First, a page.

Not for real-time aviation use!
Click chart for larger view
The chart at left has all the info you're going to need to make an ILS approach and landing.  We're going to focus on the basics of heading, altitude, watching the CDI's and getting her down.  You can pursue this topic in more detail from the MSFS 2004 tutorials.  I've marked the areas of importance in corresponding colors so you can match up the two views, top down and the side view, on the chart more easily.  With the KSTS ILS RW 32 Approach, you enter it to intercept the glide slope at 3000 feet, on a course of 321.  Don't forget to set the course using the knob marked OBS to 321!  The VOR dial will rotate.  Enter the pattern on course and at correct altitude, and through the use of power and flaps, maintain your glide path by following the CDI's.   
In the chart above, the yellow circle denotes the point at which you enter the pattern.  There are a set of three indicators on your panel, that is, if your aircraft is so equipped, that will light up and indicate when the outer, middle, and inner markers have been reached.  In the panel images to the left, they are three squares of different colors, and sit at the upper left of the VOR gauge.  The letters "O", "M", and "I" are displayed on these indicators.  The green circle indicates the outer marker and the red, the middle marker.  The indicator lights will light when each marker is reached, respectively.  In both the chart above and the image taken from the Map View in MSFS 2004 at right, you can see a long, arrow shaped pathway indicator.  This is the approach path that you
must intercept.  In the above chart, you will notice that at each of the markers, you must be at a certain altitude in order to stay on the glide path.  During this time, speed and altitude and attitude are the things that you want to pay attention to.  Get the right combination of all three and the aircraft almost lands itself!  Almost!
Click on the panel images at left to see what the CDI's are looking like at different parts of the approach.  As you can see, at the beginning of the approach, my localizer CDI (side-to-side) is lined up, but the glide path CDI (Up and down) indicates that I have to drop down a bit to intercept the glide slope.  It is an accepted procedure to capture the glide slope from below, that is, not droppoing down (as is shown in the image!) to capture the glide slope.  The arrow represents the area that you must be in for interception of the localizer.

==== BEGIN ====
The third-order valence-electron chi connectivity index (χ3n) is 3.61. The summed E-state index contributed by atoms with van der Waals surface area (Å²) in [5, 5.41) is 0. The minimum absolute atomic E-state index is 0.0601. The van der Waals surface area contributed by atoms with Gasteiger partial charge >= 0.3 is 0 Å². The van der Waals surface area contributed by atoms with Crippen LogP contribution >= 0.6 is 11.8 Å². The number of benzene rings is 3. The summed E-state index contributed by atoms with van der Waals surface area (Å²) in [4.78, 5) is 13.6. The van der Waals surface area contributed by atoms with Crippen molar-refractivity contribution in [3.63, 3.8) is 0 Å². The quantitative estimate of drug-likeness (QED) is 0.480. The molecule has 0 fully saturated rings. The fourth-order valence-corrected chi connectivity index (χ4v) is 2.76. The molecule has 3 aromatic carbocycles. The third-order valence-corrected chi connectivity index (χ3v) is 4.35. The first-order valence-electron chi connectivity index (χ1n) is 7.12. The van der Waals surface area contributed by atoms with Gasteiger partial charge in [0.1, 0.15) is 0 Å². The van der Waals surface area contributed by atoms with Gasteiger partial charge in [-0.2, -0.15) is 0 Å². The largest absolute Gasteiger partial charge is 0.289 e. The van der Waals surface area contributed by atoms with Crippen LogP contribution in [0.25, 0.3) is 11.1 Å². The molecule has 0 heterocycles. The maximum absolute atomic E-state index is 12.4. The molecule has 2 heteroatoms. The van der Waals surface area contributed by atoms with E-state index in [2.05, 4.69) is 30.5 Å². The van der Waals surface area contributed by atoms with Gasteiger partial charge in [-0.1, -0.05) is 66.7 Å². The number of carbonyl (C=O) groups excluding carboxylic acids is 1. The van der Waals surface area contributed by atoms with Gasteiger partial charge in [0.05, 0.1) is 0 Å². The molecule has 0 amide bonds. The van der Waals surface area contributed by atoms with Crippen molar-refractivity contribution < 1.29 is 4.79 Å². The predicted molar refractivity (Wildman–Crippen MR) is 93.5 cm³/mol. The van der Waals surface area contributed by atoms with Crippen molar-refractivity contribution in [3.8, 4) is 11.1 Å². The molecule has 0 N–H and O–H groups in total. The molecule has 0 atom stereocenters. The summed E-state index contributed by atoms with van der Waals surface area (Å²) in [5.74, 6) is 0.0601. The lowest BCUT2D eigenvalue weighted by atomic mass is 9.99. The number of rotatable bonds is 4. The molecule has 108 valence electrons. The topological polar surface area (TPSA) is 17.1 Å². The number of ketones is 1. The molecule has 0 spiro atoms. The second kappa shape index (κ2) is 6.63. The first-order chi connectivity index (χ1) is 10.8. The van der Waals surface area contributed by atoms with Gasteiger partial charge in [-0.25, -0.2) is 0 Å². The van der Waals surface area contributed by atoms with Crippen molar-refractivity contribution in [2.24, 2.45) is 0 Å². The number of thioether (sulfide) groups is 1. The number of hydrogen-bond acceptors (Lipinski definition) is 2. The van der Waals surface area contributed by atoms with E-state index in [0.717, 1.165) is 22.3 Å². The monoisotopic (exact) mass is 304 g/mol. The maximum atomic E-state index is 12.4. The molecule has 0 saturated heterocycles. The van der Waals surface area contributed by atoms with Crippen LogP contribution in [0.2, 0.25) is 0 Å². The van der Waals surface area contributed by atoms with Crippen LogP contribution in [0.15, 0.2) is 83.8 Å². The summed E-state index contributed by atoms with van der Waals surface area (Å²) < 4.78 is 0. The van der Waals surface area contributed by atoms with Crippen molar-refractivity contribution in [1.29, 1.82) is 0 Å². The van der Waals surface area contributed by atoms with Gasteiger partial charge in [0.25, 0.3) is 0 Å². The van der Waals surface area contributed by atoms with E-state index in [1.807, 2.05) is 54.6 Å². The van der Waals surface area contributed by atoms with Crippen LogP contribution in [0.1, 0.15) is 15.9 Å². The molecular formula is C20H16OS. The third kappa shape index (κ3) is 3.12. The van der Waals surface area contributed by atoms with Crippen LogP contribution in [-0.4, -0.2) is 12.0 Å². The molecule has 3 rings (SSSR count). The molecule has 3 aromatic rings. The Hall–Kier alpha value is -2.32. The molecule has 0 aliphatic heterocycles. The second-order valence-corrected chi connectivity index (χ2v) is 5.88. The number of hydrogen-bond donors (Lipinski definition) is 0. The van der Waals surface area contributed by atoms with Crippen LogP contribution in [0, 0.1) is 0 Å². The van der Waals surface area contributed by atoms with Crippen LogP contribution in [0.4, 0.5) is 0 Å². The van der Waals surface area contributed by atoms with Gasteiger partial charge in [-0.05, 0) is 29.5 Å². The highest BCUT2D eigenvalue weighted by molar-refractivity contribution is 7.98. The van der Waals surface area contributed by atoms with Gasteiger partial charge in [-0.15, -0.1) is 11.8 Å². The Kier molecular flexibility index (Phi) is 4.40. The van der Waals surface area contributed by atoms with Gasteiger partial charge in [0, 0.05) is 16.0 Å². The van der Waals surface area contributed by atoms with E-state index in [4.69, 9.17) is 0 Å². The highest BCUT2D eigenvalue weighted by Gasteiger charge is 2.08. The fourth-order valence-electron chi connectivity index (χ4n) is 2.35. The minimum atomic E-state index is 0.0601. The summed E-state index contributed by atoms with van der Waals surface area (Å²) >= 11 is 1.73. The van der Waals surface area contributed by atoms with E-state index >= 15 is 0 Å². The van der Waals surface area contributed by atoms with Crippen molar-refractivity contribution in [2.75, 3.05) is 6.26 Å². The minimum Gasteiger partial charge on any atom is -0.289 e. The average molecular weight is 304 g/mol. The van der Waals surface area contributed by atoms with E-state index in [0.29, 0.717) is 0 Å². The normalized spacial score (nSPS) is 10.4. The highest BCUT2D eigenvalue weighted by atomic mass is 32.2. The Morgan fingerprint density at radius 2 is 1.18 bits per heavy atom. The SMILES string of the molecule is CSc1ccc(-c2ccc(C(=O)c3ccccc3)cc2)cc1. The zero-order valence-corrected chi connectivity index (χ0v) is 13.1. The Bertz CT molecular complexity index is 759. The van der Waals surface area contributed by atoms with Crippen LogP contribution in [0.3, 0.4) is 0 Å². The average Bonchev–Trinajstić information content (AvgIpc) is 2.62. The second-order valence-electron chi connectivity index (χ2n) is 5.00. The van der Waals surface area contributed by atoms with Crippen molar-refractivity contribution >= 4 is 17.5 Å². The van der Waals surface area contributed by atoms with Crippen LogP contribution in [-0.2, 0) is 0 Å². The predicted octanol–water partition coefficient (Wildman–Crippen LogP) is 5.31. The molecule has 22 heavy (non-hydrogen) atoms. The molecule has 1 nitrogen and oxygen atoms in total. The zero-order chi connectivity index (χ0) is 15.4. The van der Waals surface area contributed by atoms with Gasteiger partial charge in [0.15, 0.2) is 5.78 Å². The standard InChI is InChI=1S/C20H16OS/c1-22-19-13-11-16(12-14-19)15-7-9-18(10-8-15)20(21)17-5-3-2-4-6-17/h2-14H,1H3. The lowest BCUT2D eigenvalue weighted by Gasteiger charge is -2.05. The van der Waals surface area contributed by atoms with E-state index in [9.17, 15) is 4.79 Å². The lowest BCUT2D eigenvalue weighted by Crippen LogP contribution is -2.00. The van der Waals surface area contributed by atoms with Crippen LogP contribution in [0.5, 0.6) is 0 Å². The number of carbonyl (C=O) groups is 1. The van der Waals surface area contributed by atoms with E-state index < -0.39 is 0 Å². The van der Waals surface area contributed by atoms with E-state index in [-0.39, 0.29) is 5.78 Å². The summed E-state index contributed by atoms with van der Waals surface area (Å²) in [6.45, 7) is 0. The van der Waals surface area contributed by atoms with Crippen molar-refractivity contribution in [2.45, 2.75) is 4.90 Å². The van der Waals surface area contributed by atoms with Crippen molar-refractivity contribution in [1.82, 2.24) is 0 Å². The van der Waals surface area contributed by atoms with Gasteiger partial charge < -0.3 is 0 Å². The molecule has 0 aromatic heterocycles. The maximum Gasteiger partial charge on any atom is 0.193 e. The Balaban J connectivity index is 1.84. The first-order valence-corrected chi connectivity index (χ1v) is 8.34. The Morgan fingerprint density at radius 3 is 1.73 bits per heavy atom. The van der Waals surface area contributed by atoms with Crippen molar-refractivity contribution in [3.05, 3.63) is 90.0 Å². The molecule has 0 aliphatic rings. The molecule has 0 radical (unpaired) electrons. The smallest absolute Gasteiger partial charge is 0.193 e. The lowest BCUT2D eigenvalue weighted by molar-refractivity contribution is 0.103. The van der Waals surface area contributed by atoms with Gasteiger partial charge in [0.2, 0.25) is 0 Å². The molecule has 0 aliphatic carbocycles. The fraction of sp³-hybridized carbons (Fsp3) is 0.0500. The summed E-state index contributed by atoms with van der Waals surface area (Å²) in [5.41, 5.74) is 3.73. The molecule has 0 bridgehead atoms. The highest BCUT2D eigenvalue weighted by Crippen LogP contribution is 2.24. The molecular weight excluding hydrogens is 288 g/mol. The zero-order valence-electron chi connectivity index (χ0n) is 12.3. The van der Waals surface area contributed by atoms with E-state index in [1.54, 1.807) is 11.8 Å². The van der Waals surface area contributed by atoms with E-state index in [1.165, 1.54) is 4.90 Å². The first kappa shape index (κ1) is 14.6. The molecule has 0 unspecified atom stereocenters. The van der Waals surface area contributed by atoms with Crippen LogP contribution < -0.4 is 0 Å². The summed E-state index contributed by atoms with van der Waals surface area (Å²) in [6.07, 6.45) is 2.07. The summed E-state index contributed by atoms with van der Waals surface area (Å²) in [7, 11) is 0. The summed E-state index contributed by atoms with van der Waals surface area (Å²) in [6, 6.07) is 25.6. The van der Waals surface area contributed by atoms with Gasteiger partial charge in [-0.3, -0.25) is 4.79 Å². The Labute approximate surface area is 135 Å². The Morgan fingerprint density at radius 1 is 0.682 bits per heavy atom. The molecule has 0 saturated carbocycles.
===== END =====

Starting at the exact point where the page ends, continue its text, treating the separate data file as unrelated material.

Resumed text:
Flying ILS approaches are a lot of fun and they can be as challenging as you want them to be.  Set your weather so
that the cloud coverage doesn't break until you're say, 1000 feet above the field, and be prepared for an eye-opener of a landing!  When the field pops into view after looking at nothing but your gauges and the grayness of the clouds, you do one of two things...if all went well with the approach; you breathe a sigh of relief, as does your passengers!  If all did not go well, and you pop out of the clouds not in the right place at the right time, well, breathing a sigh of relief MAY come later!
There's more to landings than was covered here, such as the proper entry patterns, contacting the ATC, getting info from the ATIS on weather, etc., but that stuff will provide me with more exercise for my fingers in future "mini-tutorials" 

For quick set-up approach runs, you can go to the Map view and click and hold down the mouse on the aircraft icon, move it to a decent distance away from the airport, 10 miles or so is reasonable, and type in your heading, altitude and speed in the boxes to the left of the map, and click OK.  You'll start in a position for a good practice approach.  You might want to save this flight as "Approach Practice", by hitting the semi-colon (;) key and following directions.  You'll have it ready to go whenever you want.

I know that I may have left out some things in this tutorial and have perhaps oversimplified these procedures, but I'm trying to give you just a rough idea of what's going on, the "mini-tutorial" that I spoke of, if you will.  I suggest taking the tutorials that are in MSFS 2004 also!

By the way, if you happen to see something absolutely, 100 percent wrong, let me know!   If you have a question, visit the forum!   For the most part though, I think I got all the square pegs in the round holes!  Uh, wait a minute...

Keep your landings soft!